A Novel Microsurgical Procedure for Revascularization of the Vertebral Artery.

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Anatomy; Bypass graft; Deep cervical artery; Posterior cervical triangle; Subclavian artery; Vertebral artery


OBJECTIVE: A broad armamentarium of microsurgical techniques affords flexibility to surgeons when choosing a procedure that is best tailored to fit the anatomy of an individual. Herein, we report on the feasibility of using the deep cervical artery (DCA) to revascularize the vertebral artery (VA) via a DCA-V3 bypass graft.

METHODS: Fourteen DCAs from 7 injected cadaveric heads were located and traced. The diameter of the main trunk of the DCA was measured bilaterally at the C3 level. The proximal vertebral branches of each DCA were then severed and the main trunk of the DCA was transposed superiorly onto the V3 segment of the VA, which was also exposed bilaterally.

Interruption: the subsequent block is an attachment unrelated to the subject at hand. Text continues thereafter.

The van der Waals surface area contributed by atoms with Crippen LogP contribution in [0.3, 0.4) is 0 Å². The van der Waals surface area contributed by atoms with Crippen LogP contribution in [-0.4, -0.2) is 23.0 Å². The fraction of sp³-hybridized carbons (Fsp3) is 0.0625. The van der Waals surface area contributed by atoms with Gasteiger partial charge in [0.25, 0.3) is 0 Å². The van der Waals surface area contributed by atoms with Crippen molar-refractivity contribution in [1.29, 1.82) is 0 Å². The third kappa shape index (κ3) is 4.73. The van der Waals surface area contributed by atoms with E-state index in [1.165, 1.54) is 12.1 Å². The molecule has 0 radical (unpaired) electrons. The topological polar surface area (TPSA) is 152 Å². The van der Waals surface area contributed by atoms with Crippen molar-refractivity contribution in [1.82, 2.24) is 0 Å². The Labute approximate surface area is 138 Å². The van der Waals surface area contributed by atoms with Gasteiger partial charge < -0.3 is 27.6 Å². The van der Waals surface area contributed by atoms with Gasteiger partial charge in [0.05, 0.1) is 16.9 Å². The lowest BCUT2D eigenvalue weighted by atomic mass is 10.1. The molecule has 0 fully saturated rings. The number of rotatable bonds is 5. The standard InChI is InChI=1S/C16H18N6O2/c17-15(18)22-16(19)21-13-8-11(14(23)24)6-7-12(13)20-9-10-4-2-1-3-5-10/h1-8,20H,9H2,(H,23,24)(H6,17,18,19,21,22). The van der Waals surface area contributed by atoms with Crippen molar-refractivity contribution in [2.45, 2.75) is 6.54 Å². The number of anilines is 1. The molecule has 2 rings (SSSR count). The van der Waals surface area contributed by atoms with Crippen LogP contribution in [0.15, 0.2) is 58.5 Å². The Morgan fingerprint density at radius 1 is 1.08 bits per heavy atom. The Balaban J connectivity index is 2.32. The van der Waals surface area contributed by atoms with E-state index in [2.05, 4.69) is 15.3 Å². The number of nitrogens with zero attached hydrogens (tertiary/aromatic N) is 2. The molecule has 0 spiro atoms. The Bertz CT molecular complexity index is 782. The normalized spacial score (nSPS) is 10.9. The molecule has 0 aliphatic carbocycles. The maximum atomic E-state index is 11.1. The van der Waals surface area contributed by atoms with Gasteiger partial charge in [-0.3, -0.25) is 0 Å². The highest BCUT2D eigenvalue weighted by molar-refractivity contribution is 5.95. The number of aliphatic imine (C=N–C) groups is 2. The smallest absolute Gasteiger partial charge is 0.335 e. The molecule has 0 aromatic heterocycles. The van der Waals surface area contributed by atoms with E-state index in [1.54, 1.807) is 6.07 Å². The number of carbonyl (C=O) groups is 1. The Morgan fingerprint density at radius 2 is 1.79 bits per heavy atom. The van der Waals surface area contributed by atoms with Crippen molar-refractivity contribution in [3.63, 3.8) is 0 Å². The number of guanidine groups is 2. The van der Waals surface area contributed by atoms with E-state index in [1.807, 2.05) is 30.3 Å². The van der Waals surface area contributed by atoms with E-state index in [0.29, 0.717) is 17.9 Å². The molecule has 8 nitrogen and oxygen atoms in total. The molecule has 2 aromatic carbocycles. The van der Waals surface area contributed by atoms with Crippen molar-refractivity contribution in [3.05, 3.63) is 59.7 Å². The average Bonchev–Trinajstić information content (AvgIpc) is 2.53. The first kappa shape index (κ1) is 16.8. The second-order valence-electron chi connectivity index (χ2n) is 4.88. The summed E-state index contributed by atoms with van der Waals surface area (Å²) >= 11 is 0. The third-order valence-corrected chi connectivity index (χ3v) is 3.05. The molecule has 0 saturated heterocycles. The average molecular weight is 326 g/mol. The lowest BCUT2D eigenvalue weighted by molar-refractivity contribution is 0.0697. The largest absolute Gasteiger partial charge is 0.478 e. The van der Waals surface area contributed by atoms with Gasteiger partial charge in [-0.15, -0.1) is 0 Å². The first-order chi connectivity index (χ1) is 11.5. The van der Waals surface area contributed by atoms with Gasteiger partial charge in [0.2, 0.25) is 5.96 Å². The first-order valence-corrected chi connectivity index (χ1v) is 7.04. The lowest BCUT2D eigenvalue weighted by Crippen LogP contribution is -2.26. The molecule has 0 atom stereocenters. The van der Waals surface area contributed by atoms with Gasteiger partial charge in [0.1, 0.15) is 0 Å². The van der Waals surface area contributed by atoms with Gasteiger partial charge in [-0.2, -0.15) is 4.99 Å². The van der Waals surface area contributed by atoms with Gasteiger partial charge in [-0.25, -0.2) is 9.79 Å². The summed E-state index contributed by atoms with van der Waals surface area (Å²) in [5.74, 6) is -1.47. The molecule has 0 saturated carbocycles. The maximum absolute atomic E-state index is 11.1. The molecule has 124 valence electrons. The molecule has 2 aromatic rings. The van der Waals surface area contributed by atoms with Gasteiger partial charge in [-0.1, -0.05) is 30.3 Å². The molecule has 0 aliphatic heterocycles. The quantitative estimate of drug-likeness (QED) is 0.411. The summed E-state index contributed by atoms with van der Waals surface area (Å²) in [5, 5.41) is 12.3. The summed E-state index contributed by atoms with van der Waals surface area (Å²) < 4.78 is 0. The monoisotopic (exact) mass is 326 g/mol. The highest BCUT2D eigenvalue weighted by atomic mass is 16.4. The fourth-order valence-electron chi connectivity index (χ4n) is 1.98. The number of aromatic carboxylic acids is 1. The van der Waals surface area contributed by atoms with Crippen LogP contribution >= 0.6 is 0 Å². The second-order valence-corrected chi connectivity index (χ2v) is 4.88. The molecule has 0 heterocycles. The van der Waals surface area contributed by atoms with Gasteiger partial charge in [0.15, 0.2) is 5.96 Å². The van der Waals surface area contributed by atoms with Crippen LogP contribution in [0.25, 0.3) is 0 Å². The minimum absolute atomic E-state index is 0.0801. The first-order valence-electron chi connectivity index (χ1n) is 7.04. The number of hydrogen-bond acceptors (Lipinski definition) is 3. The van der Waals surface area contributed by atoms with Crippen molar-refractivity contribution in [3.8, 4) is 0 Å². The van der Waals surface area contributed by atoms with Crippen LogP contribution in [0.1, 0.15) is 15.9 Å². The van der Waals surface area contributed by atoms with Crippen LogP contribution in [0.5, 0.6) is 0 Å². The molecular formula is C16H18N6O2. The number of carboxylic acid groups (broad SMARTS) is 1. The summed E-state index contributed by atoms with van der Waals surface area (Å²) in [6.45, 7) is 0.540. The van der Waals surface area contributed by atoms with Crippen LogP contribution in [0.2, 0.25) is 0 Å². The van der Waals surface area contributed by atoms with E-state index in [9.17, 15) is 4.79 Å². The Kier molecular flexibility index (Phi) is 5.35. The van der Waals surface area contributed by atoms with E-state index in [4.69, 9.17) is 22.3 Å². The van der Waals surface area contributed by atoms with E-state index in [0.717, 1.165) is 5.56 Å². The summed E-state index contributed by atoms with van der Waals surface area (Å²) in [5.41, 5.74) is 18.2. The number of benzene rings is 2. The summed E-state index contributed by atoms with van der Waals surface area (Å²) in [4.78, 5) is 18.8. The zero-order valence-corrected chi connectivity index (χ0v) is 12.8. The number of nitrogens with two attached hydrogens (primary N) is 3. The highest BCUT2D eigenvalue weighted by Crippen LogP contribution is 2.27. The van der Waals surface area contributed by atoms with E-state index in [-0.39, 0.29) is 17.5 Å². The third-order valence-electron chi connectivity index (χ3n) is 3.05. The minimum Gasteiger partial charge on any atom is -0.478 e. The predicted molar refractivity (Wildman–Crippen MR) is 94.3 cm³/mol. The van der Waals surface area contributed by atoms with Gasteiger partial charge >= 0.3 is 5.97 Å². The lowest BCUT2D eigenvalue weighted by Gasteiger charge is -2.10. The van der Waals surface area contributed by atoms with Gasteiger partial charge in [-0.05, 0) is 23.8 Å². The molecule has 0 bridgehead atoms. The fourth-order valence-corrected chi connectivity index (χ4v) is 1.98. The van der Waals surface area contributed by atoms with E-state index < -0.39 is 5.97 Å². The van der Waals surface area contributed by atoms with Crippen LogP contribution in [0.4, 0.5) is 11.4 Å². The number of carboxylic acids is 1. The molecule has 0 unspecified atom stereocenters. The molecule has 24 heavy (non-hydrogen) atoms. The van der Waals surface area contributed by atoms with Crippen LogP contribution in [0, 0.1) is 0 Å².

RESULTS: The DCA was identified and traced bilaterally on all specimens. The diameter of the main trunk of the DCA at the C3 level ranged from 1.03 to 2.79 mm. The mean diameter of the main trunk of the DCA at this level was found to be 1.52 ± 0.60 mm for the right side and 1.46 ± 0.54 mm for the left side. After releasing the proximal vertebral branches of the DCA, all arteries were able to be transposed to the ipsilateral VA.

CONCLUSIONS: Based on the mean diameter of the DCA reported in extant literature and this study, the blood flow volume of the DCA makes it a viable candidate to bypass the proximal VA.

Clinical Institute

Neurosciences (Brain & Spine)






Pathology & Laboratory Medicine